Volume 8, Issue 3 (March 2011)
Correlation Between Water Vapor and Air Permeability of Building Materials: Experimental Observations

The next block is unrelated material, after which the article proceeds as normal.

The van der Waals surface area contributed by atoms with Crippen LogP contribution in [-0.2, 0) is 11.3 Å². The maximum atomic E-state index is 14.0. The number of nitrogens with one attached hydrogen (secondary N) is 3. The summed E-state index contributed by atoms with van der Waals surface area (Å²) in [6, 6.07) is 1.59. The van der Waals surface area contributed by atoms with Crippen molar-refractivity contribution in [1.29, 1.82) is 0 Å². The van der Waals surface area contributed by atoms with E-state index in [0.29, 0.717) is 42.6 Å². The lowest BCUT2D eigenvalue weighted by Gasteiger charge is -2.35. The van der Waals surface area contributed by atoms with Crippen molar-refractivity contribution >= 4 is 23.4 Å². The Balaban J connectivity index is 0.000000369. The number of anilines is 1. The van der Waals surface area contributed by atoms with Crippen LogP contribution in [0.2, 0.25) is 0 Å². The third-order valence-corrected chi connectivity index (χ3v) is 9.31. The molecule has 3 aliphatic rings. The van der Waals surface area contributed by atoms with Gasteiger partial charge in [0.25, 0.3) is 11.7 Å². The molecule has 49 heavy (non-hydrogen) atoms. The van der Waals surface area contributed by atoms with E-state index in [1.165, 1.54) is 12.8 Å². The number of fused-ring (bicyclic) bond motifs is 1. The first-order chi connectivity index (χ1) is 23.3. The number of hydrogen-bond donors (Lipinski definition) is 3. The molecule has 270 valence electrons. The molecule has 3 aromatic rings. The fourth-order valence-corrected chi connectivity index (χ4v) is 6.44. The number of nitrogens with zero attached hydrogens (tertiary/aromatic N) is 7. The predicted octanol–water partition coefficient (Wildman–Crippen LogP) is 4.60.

Two fundamental properties of building materials that influence the hygrothermal performance of building envelope systems are water vapor permeability and air permeability. The driving forces for water vapor and air transmission through building materials are, respectively, partial water vapor pressure and total air pressure differentials. The theoretical similarity of the driving forces would suggest the possibility of a relationship between water vapor and air permeability. During past two decades, researchers at the National Research Council of Canada—Institute for Research in Construction have compiled a database of measured air permeability and water vapor permeability properties of building materials commonly used in North America. This material properties database was examined to identify the degree to which air permeability and water vapor permeability of the building materials might be functionally related. The database was segregated into categories for different material types. An approximately linear relationship could, within some categories, be observed between water vapor permeability and air permeability. There were however approximately as many categories within which no relationship between the parameters was apparent as there were categories within which functional relationships between the parameters were apparent. Within categories where functional relationships were apparent, the form of the relationships generally depended on the mean relative humidity at which water vapor permeability was measured. In most cases, a definitive functional form of the relationship between water vapor permeability and air permeability could not be established.